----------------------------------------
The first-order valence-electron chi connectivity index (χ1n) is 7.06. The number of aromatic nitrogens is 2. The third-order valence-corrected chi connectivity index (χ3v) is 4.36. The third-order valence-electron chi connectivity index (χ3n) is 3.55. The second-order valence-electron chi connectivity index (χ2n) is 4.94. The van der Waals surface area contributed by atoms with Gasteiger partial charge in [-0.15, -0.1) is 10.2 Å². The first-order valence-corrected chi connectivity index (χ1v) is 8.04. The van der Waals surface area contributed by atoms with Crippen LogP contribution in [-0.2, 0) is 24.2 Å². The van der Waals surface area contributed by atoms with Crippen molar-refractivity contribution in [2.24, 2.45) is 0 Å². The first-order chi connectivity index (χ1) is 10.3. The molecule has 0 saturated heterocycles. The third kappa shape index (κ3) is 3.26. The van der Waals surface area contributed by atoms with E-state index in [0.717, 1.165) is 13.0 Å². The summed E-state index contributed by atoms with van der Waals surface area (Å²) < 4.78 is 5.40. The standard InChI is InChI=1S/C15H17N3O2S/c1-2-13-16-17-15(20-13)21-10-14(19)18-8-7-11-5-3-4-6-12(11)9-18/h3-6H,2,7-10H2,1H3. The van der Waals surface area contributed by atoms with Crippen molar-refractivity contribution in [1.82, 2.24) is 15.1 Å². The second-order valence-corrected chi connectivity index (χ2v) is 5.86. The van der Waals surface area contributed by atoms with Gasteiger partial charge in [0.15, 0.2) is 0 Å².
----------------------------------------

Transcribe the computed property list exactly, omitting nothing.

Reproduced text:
The first-order valence-electron chi connectivity index (χ1n) is 7.06. The number of aromatic nitrogens is 2. The third-order valence-corrected chi connectivity index (χ3v) is 4.36. The third-order valence-electron chi connectivity index (χ3n) is 3.55. The second-order valence-electron chi connectivity index (χ2n) is 4.94. The van der Waals surface area contributed by atoms with Gasteiger partial charge in [-0.15, -0.1) is 10.2 Å². The first-order valence-corrected chi connectivity index (χ1v) is 8.04. The van der Waals surface area contributed by atoms with Crippen LogP contribution in [-0.2, 0) is 24.2 Å². The van der Waals surface area contributed by atoms with Crippen molar-refractivity contribution in [2.24, 2.45) is 0 Å². The first-order chi connectivity index (χ1) is 10.3. The molecule has 0 saturated heterocycles. The third kappa shape index (κ3) is 3.26. The van der Waals surface area contributed by atoms with E-state index in [0.717, 1.165) is 13.0 Å². The summed E-state index contributed by atoms with van der Waals surface area (Å²) < 4.78 is 5.40. The standard InChI is InChI=1S/C15H17N3O2S/c1-2-13-16-17-15(20-13)21-10-14(19)18-8-7-11-5-3-4-6-12(11)9-18/h3-6H,2,7-10H2,1H3. The van der Waals surface area contributed by atoms with Crippen molar-refractivity contribution in [1.82, 2.24) is 15.1 Å². The second-order valence-corrected chi connectivity index (χ2v) is 5.86. The van der Waals surface area contributed by atoms with Gasteiger partial charge in [0.15, 0.2) is 0 Å².